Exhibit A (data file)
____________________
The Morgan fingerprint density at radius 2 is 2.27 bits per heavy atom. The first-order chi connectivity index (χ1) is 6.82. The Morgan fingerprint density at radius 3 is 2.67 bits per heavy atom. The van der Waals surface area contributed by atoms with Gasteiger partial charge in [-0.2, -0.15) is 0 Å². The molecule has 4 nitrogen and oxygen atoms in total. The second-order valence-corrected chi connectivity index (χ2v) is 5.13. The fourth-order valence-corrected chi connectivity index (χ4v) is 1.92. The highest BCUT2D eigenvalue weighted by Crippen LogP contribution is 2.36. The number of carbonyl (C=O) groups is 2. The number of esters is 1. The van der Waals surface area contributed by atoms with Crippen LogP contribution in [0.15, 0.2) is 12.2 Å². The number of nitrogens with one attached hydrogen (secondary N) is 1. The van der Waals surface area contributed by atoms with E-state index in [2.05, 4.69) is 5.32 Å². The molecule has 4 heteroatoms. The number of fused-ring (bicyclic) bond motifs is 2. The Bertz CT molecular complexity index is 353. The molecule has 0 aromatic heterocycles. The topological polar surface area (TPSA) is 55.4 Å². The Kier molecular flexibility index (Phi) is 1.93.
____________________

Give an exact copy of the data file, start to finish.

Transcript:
The Morgan fingerprint density at radius 2 is 2.27 bits per heavy atom. The first-order chi connectivity index (χ1) is 6.82. The Morgan fingerprint density at radius 3 is 2.67 bits per heavy atom. The van der Waals surface area contributed by atoms with Gasteiger partial charge in [-0.2, -0.15) is 0 Å². The molecule has 4 nitrogen and oxygen atoms in total. The second-order valence-corrected chi connectivity index (χ2v) is 5.13. The fourth-order valence-corrected chi connectivity index (χ4v) is 1.92. The highest BCUT2D eigenvalue weighted by Crippen LogP contribution is 2.36. The number of carbonyl (C=O) groups is 2. The number of esters is 1. The van der Waals surface area contributed by atoms with Crippen LogP contribution in [0.15, 0.2) is 12.2 Å². The number of nitrogens with one attached hydrogen (secondary N) is 1. The van der Waals surface area contributed by atoms with E-state index in [2.05, 4.69) is 5.32 Å². The molecule has 4 heteroatoms. The number of fused-ring (bicyclic) bond motifs is 2. The Bertz CT molecular complexity index is 353. The molecule has 0 aromatic heterocycles. The topological polar surface area (TPSA) is 55.4 Å². The Kier molecular flexibility index (Phi) is 1.93.